A handheld PCR device that can detect infections like Ebola for less than a dollar waits in the wings for commercialisation.
The PCR device prototyped by Professor Pavel Neužil uses chips that have already been fabricated at various places: Singapore (Institute of Bioengineering and Nanotechnology, Institute of Microelectronics), Netherlands (MESA Institute in Twente), and the United States (NIST at Gaithersburg, MD).
*__Neužil:__ An academic, who has over 15 years of experience at S&P500 American corporations in leading new technology and product development.*
“We use two types of technologies: contact printing with 2µm linewidth and i-line stepper with 0.5µm linewidth. The process is designed for the application,” said Neužil. He is now looking for investors and manufacturers who would take the device to commercialisation.
Neužil is primarily an academic with a PhD in electrical engineering from Czech Technical University, Prague, Czech Republic. He has worked with the Institute of Bioengineering and Nanotechnology in Singapore, where he was involved in development of a fast PCR system based on micromachined silicon. Since then he has been primarily interested in portable, simple and economical systems for point-of-care diagnostics based on molecular methods.
He is collaborating with CEO, Xu Ying, of a company that will commercialise the PCR system. Xu has over 15 years of experience at S&P500 American corporations in leading new technology and new product development in electronics and medical devices industries.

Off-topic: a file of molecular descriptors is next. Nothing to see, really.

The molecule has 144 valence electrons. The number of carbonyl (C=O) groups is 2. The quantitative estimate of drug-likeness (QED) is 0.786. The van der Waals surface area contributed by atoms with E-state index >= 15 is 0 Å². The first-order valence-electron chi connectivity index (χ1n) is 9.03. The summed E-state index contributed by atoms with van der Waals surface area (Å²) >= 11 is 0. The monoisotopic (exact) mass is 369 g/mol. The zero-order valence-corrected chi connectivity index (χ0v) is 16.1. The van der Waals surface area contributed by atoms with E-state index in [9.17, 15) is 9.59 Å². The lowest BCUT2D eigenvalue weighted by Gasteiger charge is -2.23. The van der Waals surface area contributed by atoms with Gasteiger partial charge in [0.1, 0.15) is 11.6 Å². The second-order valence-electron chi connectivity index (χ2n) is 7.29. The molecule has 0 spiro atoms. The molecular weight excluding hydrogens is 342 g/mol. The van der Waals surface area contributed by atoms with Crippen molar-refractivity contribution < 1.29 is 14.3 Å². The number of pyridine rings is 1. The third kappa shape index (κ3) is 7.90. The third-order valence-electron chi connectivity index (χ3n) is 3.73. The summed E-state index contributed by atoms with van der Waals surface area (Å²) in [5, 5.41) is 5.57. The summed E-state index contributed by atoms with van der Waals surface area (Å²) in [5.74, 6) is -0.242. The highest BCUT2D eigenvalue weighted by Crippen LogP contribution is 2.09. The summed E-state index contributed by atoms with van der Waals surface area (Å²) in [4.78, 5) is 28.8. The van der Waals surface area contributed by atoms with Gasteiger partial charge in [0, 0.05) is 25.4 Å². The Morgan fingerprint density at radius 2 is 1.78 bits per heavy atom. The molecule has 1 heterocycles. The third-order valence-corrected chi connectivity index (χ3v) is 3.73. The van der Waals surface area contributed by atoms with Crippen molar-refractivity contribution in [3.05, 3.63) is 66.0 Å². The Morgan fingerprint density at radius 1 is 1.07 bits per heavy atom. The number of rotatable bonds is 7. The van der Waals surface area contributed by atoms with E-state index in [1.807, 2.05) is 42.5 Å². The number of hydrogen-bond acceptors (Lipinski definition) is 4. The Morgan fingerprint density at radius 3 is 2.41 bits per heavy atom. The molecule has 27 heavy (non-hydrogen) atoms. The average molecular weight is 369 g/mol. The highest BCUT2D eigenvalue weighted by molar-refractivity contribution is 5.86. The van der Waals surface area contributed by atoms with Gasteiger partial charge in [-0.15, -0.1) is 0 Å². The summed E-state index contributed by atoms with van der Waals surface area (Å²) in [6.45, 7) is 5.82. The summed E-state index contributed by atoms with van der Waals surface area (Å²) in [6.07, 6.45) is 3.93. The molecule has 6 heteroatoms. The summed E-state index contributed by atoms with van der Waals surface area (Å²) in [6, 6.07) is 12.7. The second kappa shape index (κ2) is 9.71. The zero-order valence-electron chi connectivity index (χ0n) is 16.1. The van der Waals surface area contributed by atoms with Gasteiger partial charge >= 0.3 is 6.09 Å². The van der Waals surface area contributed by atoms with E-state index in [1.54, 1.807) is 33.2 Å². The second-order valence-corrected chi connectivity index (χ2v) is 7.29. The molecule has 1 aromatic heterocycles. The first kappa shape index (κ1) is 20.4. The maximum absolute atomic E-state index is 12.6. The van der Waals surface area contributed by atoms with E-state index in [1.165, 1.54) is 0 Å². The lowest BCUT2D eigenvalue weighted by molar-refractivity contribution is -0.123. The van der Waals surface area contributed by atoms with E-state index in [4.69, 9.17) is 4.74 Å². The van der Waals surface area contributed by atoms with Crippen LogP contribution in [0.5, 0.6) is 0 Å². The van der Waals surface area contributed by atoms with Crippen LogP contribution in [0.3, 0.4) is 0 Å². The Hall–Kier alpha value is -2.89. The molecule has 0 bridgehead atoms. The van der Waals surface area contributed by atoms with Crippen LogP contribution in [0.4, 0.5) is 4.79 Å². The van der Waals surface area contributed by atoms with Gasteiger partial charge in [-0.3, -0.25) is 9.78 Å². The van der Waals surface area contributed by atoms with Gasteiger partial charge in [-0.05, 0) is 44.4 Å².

The most obvious low-cost manufacturing location for Neužil is China, since he is often at the Northwestern Polytechnical University in Xi’an, China, continuing his work on the system. However, “the key challenges for us to start a biomedical technology business in China include the lack of deep knowledge of related Chinese regulations and the local market needs, as well as the Chinese ways of conducting business,” he said.
Neužil has just started talking to potential Chinese investors. “At the beginning, we plan to start the business using our own resources,” he added.
Editor’s Note: My guidance on PCR was acquired from several sources, including yourgenome.com; if you are new to PCR and are keen on learning about it, that’s a good place to start.
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